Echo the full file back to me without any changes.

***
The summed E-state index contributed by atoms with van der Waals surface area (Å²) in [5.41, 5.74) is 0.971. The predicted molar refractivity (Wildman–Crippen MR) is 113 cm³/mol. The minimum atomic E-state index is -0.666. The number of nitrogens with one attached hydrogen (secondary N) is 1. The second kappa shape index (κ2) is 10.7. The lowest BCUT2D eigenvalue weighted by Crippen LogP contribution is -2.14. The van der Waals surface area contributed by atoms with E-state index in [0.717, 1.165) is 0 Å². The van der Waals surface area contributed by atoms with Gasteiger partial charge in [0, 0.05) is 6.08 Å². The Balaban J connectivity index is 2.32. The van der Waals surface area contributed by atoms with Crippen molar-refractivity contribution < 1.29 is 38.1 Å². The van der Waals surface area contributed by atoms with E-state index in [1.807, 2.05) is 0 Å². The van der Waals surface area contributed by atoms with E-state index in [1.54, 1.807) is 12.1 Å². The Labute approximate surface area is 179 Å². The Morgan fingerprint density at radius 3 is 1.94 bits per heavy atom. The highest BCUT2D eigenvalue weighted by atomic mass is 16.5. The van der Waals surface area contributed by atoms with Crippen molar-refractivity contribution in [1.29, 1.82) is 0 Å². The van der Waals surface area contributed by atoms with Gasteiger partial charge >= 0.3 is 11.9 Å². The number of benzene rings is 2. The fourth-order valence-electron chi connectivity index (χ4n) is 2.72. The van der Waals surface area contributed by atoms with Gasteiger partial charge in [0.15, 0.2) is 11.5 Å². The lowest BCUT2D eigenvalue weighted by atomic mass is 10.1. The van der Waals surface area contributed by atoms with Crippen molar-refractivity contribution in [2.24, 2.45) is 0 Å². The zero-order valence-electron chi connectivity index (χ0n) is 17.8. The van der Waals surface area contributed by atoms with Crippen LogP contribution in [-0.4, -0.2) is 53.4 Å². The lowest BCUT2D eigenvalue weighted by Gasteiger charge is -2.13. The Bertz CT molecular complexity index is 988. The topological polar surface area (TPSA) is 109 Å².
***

The summed E-state index contributed by atoms with van der Waals surface area (Å²) in [5.41, 5.74) is 0.971. The predicted molar refractivity (Wildman–Crippen MR) is 113 cm³/mol. The minimum atomic E-state index is -0.666. The number of nitrogens with one attached hydrogen (secondary N) is 1. The second kappa shape index (κ2) is 10.7. The lowest BCUT2D eigenvalue weighted by Crippen LogP contribution is -2.14. The van der Waals surface area contributed by atoms with E-state index in [0.717, 1.165) is 0 Å². The van der Waals surface area contributed by atoms with Gasteiger partial charge in [0, 0.05) is 6.08 Å². The Balaban J connectivity index is 2.32. The van der Waals surface area contributed by atoms with Crippen molar-refractivity contribution < 1.29 is 38.1 Å². The van der Waals surface area contributed by atoms with E-state index in [1.807, 2.05) is 0 Å². The van der Waals surface area contributed by atoms with E-state index in [1.54, 1.807) is 12.1 Å². The Labute approximate surface area is 179 Å². The Morgan fingerprint density at radius 3 is 1.94 bits per heavy atom. The highest BCUT2D eigenvalue weighted by atomic mass is 16.5. The van der Waals surface area contributed by atoms with Crippen molar-refractivity contribution in [1.29, 1.82) is 0 Å². The van der Waals surface area contributed by atoms with Gasteiger partial charge >= 0.3 is 11.9 Å². The number of benzene rings is 2. The fourth-order valence-electron chi connectivity index (χ4n) is 2.72. The van der Waals surface area contributed by atoms with Gasteiger partial charge in [0.15, 0.2) is 11.5 Å². The lowest BCUT2D eigenvalue weighted by atomic mass is 10.1. The van der Waals surface area contributed by atoms with Crippen molar-refractivity contribution in [2.24, 2.45) is 0 Å². The zero-order valence-electron chi connectivity index (χ0n) is 17.8. The van der Waals surface area contributed by atoms with Crippen LogP contribution in [-0.4, -0.2) is 53.4 Å². The lowest BCUT2D eigenvalue weighted by Gasteiger charge is -2.13. The Bertz CT molecular complexity index is 988. The topological polar surface area (TPSA) is 109 Å².